Debbie Hirst, Director of the American Chamber of Commerce (AmCham) in Libya.
The Libya Energy & Economic Summit 2021 is committed to driving foreign capital, technology and expertise into the country’s energy sector, utilizing sectoral revitalization as a catalyst for broader economic growth. Accordingly, a panel discussion on day two of the Summit examined Libya’s infrastructure needs and the progress needed across the energy spectrum to support national growth. Moderated by Jason Pack, President of Libya Analytics, panelists included Debbie Hirst, Director of the American Chamber of Commerce (AmCham) in Libya – who introduced the panel discussion – Anwer Elhalluj, Country Director, Mitsubishi Power Aero; Tarek Eltumi, Partner, Eltumi & Co. and Director, LBBC; Ahmed Aoun, Libyan petroleum industry expert; Ahmed El Gabr, Ministerial Advisor, Ministry of Oil and Gas; Joseph E. Palaia IV, VP of Business Development, Pioneer Energy; and Bahi Bellatache, North Africa Director, Baker Hughes.
Introducing the panel discussion, Hirst emphasized the potential of Libya, the role of international companies, and what conferences like the Summit will mean for Libya’s energy and economic progress.
“The purpose of an event like this is to be able to make connections, network, and talk to people, and there will be more events like this in Libya. I truly believe that U.S. companies and American values can contribute positively to Libya. At AmCham, we believe in the promise of Libya and will engage by positively contributing to the progress of Libya,” stated Hirst.
Despite holding the largest oil and gas reserves in Africa – recoverable reserves are estimated at 43 billion barrels of oil and 1 trillion cubic meters of natural gas – there remains a gap in Libya’s infrastructure sector. If the country is to realize its economic development goals, and ensure the energy sector supports national growth, significant levels of investment are needed.
“We need to jumpstart facilities after several years of shutdowns. During these shutdowns the facilities naturally decay; they survive and have a longer life when they are running. We have to get every piece of equipment in running shape. This takes a lot of work, and this is what the government and all the institutions are working on now,” stated El Gabr.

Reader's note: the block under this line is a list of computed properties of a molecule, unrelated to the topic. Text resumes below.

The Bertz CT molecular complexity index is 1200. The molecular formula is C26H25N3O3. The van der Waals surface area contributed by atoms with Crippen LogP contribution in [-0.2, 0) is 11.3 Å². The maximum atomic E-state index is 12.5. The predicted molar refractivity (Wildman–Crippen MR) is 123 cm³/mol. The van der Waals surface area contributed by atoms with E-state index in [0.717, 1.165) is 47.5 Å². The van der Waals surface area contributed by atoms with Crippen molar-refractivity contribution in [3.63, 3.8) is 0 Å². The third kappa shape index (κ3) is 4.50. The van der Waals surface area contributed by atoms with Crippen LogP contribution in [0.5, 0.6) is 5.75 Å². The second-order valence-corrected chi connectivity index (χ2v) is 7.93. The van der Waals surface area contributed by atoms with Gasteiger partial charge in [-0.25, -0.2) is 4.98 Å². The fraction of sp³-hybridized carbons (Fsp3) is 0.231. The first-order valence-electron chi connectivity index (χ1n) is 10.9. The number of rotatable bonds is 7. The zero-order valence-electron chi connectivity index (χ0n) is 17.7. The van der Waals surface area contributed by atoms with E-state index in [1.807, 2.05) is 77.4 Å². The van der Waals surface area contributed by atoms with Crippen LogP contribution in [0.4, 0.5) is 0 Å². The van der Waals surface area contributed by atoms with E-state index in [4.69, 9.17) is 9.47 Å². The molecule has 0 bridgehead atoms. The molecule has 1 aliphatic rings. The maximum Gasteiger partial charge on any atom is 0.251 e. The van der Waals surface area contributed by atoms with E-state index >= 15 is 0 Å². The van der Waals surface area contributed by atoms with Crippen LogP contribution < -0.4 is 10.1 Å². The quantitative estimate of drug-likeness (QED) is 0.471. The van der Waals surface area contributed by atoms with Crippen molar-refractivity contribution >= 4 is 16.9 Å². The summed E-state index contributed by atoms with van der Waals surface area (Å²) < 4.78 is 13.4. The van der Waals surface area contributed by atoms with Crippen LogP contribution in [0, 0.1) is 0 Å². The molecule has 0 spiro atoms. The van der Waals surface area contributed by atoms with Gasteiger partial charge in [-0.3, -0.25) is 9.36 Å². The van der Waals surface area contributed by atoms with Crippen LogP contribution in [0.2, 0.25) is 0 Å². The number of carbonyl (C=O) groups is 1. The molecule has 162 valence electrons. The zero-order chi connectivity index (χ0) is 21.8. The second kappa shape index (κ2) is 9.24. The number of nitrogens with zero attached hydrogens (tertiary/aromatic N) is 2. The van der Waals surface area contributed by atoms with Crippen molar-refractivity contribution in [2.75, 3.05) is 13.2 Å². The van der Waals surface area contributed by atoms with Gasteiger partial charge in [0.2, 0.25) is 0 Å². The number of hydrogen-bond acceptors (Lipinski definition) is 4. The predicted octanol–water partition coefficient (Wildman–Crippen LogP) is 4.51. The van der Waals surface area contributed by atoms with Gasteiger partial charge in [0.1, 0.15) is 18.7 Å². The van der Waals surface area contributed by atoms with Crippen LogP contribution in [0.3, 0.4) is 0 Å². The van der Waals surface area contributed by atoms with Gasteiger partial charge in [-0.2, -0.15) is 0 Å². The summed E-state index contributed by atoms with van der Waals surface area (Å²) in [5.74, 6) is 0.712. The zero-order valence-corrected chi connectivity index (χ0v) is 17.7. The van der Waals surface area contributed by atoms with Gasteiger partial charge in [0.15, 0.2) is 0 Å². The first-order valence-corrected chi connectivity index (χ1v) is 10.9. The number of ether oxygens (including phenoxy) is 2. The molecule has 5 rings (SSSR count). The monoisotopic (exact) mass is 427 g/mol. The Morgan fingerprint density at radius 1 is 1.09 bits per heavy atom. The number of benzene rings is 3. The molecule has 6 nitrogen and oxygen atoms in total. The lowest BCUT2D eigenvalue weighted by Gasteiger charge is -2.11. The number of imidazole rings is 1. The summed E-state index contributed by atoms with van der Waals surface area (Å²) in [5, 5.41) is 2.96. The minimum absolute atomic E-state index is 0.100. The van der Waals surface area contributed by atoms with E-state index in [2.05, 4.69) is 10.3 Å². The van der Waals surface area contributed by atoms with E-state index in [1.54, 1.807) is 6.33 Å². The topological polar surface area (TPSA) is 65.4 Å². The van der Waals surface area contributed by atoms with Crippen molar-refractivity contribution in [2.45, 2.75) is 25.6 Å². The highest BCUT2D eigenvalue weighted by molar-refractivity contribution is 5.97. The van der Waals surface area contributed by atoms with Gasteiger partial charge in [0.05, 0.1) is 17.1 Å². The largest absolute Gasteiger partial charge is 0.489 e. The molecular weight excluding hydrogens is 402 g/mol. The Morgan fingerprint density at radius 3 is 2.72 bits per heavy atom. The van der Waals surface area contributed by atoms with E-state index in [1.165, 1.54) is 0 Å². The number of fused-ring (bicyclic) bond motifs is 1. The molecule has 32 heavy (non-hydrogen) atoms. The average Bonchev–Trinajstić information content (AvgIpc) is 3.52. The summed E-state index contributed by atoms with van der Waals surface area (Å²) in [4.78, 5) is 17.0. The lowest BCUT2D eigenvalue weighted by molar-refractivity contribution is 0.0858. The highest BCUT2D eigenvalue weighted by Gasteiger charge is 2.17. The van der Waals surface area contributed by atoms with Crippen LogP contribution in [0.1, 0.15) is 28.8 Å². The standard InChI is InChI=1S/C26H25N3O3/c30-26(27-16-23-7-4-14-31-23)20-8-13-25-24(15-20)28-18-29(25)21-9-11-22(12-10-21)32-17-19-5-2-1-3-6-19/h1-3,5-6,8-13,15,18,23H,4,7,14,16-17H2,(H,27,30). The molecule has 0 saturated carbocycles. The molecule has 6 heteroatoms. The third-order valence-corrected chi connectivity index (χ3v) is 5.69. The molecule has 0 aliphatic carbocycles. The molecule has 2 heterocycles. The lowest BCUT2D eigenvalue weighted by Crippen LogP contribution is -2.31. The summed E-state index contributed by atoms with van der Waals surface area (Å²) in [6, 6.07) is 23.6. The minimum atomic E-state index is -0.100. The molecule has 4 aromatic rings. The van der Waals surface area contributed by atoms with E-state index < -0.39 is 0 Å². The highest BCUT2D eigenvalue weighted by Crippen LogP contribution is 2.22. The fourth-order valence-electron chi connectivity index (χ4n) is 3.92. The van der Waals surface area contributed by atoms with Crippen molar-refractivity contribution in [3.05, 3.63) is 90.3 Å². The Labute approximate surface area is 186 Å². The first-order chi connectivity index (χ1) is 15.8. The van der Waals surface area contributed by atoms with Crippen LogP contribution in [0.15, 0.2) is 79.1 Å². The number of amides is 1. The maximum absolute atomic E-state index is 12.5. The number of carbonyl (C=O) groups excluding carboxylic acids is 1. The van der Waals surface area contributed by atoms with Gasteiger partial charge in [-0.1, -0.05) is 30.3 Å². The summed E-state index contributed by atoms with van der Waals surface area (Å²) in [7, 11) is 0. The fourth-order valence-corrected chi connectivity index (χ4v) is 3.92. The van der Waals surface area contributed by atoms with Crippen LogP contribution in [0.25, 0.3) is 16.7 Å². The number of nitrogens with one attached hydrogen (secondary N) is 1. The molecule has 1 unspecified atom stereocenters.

“The target for the country is very clear, to increase to 2.1 million barrels per day. This needs to start with existing project facilities which will be used to finance new facilities. We need to have a friendly environment for investors, and this should be on all aspects, law, banking and more,” stated Bellatache.
Additionally, the panel discussed what needs to be done in Libya to accelerate energy sector advancements. From regulatory amendments to transparency, speakers emphasized that Libya is capable of driving further investment in the country if the government addresses the current barriers to entry.
“Holistically, I would like to see clarification on the concept of value for public money. Money spent should have value for the Libyan people. Secondly, we need overarching sustainability goals, so we know where to get to on that level. Thirdly is certainty of payment for stakeholders,” stated Eltumi.
With the swearing in of the unity government and renewed peace across the nation, Libya is on the precipice of an economic transformation. Heavily reliant on hydrocarbons, the country could tap into other sectors to initiate economic growth.
“Yesterday we [were] lucky to see and attend the ceremony of the signing of 500MW of energy which will need significant support. Mitsubishi could give support. Mitsubishi’s power can have real power in less time, we can be an added value to this contract that has been signed,” stated Elhalluj.
Finally, the role of gas and gas-related project developments was emphasized, with speakers offering insight into the opportunities present in Libya’s energy sector. Notably, Palaia IV promoted the role of U.S. technology in gas capturing projects in Libya, stating that “We are interested in bringing new technology that we commercialized in the U.S. to the international community. There are a lot of opportunities here to capture flared gas and turn this into fuels to benefit the local economy while at the same time reducing emissions. The new government has taken on the leadership role by committing to the Paris accord and emission reduction targets and we can all be involved to help them achieve this target.”
Furthermore, Aoun promoted two areas of focus that should be addressed in Libya to help drive economic growth. “Firstly, we need a private sector power energy provider. Power generation and the private sector is a great alternative and a first step start for Libya. Secondly has to do with gas. We have a project called the gas gathering project. I encourage you to follow this. The project involves gathering gas from flares in the oilfields which will be added value for the market. It will have an environmental impact and a commercial impact,” stated Aoun.